"Amazing seminar loved it. It was the best I have ever watched or ordered!" - Robert M.
"Excellent! Very practical and useful." - Kathi W.
"Chris was clear, concise, helpful, and focused. Loved his enthusiasm and humor." - Lori H.
A logline is the way your screenplay is introduced to the world. It’s rare that anyone will read your script without knowing something about it first. Agents, managers, producers, executives, actors, and anyone associated with making movies, rely on the logline for the most basic information about your screenplay.
Often, if a logline doesn’t work, neither does the screenplay. A logline can be used to identify problematic elements of a screenplay, enabling solutions to fix them.
In This Stage 32 Next Level Webinar:
Your host, Christopher Lockhart, Story Editor at WME, breaks the mechanics of a logline to determine what makes one work and open-up a broader discussion on the elements of successful screenwriting.
He interacted live with the class listening to logline pitches and provided feedback on what works and what doesn’t. You will walk away learning how to make your logline stand out to grab the attention of an actor, producer, manager, agent or executive.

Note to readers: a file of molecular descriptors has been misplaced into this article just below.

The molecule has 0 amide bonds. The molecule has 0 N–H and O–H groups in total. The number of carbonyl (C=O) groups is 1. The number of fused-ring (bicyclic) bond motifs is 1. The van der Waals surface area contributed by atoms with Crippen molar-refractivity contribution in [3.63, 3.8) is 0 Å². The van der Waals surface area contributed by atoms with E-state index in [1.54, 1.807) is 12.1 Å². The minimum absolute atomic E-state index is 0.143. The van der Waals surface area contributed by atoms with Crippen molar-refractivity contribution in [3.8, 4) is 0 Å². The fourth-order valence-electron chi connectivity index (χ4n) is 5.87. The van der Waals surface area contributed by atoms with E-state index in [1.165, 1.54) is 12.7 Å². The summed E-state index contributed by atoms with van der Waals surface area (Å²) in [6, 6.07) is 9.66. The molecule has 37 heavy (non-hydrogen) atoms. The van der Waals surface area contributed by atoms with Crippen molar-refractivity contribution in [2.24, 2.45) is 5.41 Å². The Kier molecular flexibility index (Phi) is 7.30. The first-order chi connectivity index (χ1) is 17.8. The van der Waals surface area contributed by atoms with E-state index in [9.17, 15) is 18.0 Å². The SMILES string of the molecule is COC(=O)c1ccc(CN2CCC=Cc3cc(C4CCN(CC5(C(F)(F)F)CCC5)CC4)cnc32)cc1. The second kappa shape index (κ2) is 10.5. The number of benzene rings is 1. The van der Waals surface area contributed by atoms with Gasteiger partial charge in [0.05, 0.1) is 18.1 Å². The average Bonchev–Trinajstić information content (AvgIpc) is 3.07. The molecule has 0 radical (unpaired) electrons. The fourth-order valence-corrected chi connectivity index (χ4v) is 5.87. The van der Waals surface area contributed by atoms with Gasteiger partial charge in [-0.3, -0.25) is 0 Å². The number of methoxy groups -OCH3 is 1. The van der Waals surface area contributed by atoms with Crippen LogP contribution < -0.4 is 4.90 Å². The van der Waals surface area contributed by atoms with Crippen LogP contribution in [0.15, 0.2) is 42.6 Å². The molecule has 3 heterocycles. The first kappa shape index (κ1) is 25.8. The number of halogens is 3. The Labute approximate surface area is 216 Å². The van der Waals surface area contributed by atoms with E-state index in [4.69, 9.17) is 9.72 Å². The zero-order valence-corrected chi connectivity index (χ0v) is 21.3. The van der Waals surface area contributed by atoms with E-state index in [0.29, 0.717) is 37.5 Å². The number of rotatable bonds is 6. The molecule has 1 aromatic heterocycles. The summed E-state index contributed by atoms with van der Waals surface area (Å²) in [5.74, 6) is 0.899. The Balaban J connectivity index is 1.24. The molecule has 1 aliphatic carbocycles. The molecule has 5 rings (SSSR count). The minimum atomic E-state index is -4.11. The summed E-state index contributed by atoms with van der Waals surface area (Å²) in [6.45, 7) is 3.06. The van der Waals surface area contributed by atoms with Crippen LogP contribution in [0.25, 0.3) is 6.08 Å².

Through his career at ICM and WME he’s read over 60,000 scripts for consideration for A-list talent, such as Denzel Washington. Yes, 60,000. That’s not a typo. Every one of those scripts started with a logline.
Whether you’re in the early stages of plotting your screenplay or have already written fade out, this webinar will help you create an effective logline and give you greater insight into your own work.
Chris speaking at the Seattle Film Summit with Sean from Broken Road Pictures, Josh Adler from Circle of Confusion and Kevin Parker from Artists First Management.
Q: What is the format of a webinar?
A: Stage 32 Next Level Webinars are typically 90-minute broadcasts that take place online using a designated software program from Stage 32.
Q: Do I have to be located in a specific location?